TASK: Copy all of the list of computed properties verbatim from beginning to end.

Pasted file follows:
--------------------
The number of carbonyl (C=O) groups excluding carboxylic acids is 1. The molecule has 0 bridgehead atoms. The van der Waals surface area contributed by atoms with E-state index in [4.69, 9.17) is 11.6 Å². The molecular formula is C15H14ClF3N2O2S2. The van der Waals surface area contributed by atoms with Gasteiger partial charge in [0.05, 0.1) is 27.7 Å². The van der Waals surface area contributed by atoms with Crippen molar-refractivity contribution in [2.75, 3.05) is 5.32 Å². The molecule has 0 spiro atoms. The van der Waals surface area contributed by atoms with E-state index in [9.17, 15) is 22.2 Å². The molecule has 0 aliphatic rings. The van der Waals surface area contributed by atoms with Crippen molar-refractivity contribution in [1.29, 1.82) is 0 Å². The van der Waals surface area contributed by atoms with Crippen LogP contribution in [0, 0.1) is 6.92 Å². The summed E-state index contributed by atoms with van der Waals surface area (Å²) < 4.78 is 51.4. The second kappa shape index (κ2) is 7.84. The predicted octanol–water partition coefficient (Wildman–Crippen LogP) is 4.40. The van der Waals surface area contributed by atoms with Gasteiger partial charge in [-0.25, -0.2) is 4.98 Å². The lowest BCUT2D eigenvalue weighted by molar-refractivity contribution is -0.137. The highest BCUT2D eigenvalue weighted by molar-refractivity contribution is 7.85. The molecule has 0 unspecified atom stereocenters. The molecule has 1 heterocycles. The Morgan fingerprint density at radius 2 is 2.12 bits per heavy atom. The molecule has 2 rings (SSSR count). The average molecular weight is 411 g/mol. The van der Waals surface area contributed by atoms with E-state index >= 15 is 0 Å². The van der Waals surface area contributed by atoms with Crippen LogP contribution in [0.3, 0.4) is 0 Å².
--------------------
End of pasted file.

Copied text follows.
The number of carbonyl (C=O) groups excluding carboxylic acids is 1. The molecule has 0 bridgehead atoms. The van der Waals surface area contributed by atoms with E-state index in [4.69, 9.17) is 11.6 Å². The molecular formula is C15H14ClF3N2O2S2. The van der Waals surface area contributed by atoms with Gasteiger partial charge in [0.05, 0.1) is 27.7 Å². The van der Waals surface area contributed by atoms with Crippen molar-refractivity contribution in [2.75, 3.05) is 5.32 Å². The molecule has 0 spiro atoms. The van der Waals surface area contributed by atoms with E-state index in [9.17, 15) is 22.2 Å². The molecule has 0 aliphatic rings. The van der Waals surface area contributed by atoms with Crippen molar-refractivity contribution in [1.29, 1.82) is 0 Å². The van der Waals surface area contributed by atoms with Crippen LogP contribution in [0, 0.1) is 6.92 Å². The summed E-state index contributed by atoms with van der Waals surface area (Å²) < 4.78 is 51.4. The second kappa shape index (κ2) is 7.84. The predicted octanol–water partition coefficient (Wildman–Crippen LogP) is 4.40. The van der Waals surface area contributed by atoms with Gasteiger partial charge in [-0.25, -0.2) is 4.98 Å². The lowest BCUT2D eigenvalue weighted by molar-refractivity contribution is -0.137. The highest BCUT2D eigenvalue weighted by molar-refractivity contribution is 7.85. The molecule has 0 unspecified atom stereocenters. The molecule has 1 heterocycles. The Morgan fingerprint density at radius 2 is 2.12 bits per heavy atom. The molecule has 2 rings (SSSR count). The average molecular weight is 411 g/mol. The van der Waals surface area contributed by atoms with E-state index >= 15 is 0 Å². The van der Waals surface area contributed by atoms with Crippen LogP contribution in [0.3, 0.4) is 0 Å².